The Highway Bill: Key Stories
Few federal issues affect voters more than the roads and bridges on which they ride. In June, President Clinton signed a major transportation bill authorizing $217 billion for transportation projects over six years a major election-year investment by Congress. To pass the bill, lawmakers bypassed major legislative roadblocks, including allegations of pork-barrel spending and a debate over drunk driving laws.
Key chairmen: Rep. Bud Shuster and Sen. John H. Chafee.
(Ray Lustig / The Post)
L.A. Subway Tests Mass Transit's Limits
June 10, 1998
The federal transportation bill signed by President Clinton provides more than $41 billion for mass transit. But in Los Angeles -- a city defined by its automobiles -- the trouble-plagued subway may be running out of track after just 5.2 miles.
Clinton Signs Highway Bill
June 9, 1998
President Clinton lauded Congress for its bipartisanship as he signed the nation's new highway bill.
Is the Road to State Sprawl Paved With U.S. Highway Funds?
May 26, 1998
In state capitals across the country, the surge of new federal money is likely to set off renewed debate over how much should be spent expanding the highway system to relieve congestion and propel economic development, and how much should go to preserving what is already in place.
Hill Pours $217 Billion Into Transportation
May 23, 1998
Congress capped marathon back-room haggling by passing a bill that will lavish record funds on the nation's highways, bridges and mass transit systems and address long-festering regional disparities that have shortchanged many southern, midwestern and western states.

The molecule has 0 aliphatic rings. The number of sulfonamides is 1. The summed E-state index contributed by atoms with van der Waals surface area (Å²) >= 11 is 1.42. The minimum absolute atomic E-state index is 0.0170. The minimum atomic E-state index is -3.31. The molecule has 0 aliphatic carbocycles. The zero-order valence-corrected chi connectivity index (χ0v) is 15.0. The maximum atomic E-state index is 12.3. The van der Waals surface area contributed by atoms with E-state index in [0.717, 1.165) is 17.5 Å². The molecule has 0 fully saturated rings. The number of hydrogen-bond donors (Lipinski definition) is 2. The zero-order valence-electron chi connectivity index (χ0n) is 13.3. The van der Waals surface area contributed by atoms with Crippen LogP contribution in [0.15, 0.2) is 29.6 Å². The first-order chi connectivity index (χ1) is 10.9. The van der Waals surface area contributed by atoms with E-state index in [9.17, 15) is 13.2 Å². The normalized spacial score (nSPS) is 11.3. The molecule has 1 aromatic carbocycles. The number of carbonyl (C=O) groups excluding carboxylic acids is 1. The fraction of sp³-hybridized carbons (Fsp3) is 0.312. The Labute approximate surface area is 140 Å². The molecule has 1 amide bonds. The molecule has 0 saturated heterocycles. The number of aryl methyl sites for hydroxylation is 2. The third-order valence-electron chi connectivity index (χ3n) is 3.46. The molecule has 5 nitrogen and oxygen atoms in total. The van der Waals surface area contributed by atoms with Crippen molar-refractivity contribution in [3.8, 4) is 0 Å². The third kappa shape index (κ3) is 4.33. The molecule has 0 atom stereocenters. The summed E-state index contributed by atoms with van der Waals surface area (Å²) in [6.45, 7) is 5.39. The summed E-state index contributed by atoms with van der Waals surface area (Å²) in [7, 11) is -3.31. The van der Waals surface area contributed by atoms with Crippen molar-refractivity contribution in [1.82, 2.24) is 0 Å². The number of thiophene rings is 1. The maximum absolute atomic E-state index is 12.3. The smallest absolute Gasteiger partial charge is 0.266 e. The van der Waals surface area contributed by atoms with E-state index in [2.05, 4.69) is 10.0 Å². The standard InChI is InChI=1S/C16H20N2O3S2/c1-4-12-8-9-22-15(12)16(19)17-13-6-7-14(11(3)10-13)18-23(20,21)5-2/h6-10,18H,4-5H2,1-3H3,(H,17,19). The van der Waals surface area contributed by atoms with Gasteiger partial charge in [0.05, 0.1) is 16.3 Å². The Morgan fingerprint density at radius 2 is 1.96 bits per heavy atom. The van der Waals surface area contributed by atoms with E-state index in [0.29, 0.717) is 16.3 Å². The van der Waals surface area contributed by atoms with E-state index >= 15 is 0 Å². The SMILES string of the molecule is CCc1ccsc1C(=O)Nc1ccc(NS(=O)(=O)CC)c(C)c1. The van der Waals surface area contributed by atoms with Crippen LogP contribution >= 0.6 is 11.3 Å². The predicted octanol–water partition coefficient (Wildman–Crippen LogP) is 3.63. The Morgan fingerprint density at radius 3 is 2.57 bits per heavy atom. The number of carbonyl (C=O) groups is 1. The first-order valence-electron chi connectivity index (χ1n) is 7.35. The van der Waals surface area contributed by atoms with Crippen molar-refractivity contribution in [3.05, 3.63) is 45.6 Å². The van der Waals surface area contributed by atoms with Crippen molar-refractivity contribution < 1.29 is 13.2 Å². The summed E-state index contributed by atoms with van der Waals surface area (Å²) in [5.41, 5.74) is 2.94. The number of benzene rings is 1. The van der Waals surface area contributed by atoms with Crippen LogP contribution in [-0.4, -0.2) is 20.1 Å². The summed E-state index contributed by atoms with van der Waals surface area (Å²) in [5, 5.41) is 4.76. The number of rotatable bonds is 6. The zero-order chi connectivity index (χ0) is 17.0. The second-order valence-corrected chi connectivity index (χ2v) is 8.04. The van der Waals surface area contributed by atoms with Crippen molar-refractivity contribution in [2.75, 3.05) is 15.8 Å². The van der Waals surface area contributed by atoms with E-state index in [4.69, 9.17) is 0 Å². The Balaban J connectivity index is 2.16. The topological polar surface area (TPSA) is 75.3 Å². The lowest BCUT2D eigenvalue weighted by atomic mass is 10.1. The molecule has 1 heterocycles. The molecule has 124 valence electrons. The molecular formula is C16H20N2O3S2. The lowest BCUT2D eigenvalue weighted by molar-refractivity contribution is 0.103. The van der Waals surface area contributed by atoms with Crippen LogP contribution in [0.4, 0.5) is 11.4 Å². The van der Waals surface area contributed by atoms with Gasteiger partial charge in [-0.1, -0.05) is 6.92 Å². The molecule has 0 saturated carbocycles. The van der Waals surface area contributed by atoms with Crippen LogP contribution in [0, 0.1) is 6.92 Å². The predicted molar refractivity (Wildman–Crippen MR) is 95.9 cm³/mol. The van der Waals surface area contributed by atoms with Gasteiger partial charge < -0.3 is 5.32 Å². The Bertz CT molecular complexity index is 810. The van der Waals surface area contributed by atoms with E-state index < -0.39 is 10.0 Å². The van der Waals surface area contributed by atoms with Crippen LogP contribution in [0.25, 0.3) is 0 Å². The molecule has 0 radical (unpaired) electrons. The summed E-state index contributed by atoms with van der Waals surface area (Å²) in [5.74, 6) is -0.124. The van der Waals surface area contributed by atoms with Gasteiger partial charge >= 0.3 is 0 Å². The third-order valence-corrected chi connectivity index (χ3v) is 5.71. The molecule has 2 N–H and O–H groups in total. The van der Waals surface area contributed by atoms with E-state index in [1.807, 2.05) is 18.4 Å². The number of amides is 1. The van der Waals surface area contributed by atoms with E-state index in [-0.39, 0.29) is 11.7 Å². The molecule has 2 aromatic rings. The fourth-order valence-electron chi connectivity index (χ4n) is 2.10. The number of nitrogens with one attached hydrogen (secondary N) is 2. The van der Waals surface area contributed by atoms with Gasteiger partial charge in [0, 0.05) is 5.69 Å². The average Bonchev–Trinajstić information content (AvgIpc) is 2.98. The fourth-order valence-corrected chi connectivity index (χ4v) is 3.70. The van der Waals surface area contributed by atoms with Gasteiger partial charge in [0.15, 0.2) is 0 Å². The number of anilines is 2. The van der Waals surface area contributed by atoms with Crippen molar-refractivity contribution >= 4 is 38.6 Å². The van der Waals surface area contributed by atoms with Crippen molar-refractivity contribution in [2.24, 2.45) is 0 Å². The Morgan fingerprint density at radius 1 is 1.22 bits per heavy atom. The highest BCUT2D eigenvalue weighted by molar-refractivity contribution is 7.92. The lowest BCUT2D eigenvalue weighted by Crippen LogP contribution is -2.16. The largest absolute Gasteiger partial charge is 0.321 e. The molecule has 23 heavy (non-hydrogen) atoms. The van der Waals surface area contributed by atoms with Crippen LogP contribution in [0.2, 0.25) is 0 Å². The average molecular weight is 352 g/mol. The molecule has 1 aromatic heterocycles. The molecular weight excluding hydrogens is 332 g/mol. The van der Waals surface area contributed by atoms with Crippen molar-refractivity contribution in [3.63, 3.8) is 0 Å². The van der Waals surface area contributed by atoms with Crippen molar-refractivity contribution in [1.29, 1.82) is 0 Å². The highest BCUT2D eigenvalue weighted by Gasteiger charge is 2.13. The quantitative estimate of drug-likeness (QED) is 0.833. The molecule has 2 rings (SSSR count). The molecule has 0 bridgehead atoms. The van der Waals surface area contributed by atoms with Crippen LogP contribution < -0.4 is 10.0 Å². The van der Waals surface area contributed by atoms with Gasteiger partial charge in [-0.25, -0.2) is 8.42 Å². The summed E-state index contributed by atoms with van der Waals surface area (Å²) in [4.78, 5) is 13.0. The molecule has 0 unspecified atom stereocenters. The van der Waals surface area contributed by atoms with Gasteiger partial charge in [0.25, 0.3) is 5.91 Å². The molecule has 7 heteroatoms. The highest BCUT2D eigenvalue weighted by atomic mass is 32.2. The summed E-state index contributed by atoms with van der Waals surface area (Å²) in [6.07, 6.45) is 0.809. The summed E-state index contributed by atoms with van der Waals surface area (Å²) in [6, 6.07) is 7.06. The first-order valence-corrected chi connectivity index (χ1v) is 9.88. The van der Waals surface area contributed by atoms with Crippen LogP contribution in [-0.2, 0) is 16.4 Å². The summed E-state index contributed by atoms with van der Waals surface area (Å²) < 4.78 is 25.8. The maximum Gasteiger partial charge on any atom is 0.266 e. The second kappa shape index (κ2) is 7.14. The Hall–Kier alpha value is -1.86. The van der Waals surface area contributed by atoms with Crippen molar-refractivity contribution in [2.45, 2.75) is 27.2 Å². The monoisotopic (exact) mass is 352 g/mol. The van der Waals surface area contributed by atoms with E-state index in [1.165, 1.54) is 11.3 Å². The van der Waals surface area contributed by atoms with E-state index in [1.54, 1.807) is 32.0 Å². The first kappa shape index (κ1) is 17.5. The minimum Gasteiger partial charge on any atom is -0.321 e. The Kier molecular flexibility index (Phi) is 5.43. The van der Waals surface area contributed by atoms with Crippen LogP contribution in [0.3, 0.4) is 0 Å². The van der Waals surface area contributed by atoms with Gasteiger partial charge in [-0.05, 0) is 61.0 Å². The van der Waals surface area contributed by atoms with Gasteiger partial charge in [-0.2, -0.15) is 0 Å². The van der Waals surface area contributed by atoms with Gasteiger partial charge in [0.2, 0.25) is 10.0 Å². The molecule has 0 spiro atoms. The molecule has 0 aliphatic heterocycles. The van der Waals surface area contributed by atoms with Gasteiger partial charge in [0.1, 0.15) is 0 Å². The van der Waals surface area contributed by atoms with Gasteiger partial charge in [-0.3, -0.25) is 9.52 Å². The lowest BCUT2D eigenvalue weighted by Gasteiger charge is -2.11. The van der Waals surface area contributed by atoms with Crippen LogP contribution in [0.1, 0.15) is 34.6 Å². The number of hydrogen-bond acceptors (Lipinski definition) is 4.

Pressure Politics Bottled Up Drunk-Driving Rule
May 22, 1998
The compromise highway bill before the Senate will be missing a provision that 62 senators had wanted to become law: a nationwide rule that a person with a blood alcohol level of .08 is considered legally drunk.
Hill Negotiators Agree on Road Bill
May 19, 1998
House and Senate negotiators reached agreement yesterday on a $200 billion highway and mass transit bill.
Gingrich Halts Killing Ethanol Subsidy
May 7, 1998
The speaker squelched a drive by the chairman of the House Ways and Means Committee to eliminate a $600 million-a-year subsidy on the production of ethanol-based fuel.
Highway Pork on the Menu in Both Houses
April 19, 1998
While Senate leaders say they disapprove of the pork-barrel spending in the House version of the federal highway bill, senators will bring plenty of their own to the negotiating table.
Benefits of Lower Limit Are Debated
April 13, 1998
As Congress decides whether to throw the federal government's weight behind the movement for a stricter definition of "driving while intoxicated," lawmakers must consider years of research on the subject.
Highway Bill Could Help, Hurt Atlanta
April 12, 1998
Under either the House measure or the Senate version, Georgia and metropolitan Atlanta, home of House Speaker Newt Gingrich (R), is a big winner. But there are no guarantees there or in other major metropolitan areas that are suffering the consequences of years of rapid growth built around the automobile.